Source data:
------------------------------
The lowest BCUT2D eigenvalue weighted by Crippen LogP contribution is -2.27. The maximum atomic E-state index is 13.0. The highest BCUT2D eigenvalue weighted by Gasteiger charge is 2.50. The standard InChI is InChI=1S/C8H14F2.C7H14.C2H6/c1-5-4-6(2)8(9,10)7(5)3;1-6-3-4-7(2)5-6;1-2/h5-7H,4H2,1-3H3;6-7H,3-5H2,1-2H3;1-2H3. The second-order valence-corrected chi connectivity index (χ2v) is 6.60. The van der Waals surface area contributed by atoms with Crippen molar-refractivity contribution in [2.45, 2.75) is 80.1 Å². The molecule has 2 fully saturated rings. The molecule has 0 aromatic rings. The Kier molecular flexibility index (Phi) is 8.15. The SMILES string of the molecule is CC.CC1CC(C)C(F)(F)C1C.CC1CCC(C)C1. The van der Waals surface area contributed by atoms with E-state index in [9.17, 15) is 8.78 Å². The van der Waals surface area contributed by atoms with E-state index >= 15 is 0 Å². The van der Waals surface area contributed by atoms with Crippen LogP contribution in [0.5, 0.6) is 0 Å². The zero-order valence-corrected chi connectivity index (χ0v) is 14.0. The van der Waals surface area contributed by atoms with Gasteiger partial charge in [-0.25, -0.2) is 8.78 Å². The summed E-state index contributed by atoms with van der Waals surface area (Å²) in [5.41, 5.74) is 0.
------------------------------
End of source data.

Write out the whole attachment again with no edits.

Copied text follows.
The lowest BCUT2D eigenvalue weighted by Crippen LogP contribution is -2.27. The maximum atomic E-state index is 13.0. The highest BCUT2D eigenvalue weighted by Gasteiger charge is 2.50. The standard InChI is InChI=1S/C8H14F2.C7H14.C2H6/c1-5-4-6(2)8(9,10)7(5)3;1-6-3-4-7(2)5-6;1-2/h5-7H,4H2,1-3H3;6-7H,3-5H2,1-2H3;1-2H3. The second-order valence-corrected chi connectivity index (χ2v) is 6.60. The van der Waals surface area contributed by atoms with Crippen molar-refractivity contribution in [2.45, 2.75) is 80.1 Å². The molecule has 2 fully saturated rings. The molecule has 0 aromatic rings. The Kier molecular flexibility index (Phi) is 8.15. The SMILES string of the molecule is CC.CC1CC(C)C(F)(F)C1C.CC1CCC(C)C1. The van der Waals surface area contributed by atoms with E-state index in [9.17, 15) is 8.78 Å². The van der Waals surface area contributed by atoms with E-state index >= 15 is 0 Å². The van der Waals surface area contributed by atoms with Crippen LogP contribution in [0.5, 0.6) is 0 Å². The zero-order valence-corrected chi connectivity index (χ0v) is 14.0. The van der Waals surface area contributed by atoms with Gasteiger partial charge in [-0.25, -0.2) is 8.78 Å². The summed E-state index contributed by atoms with van der Waals surface area (Å²) in [5.41, 5.74) is 0.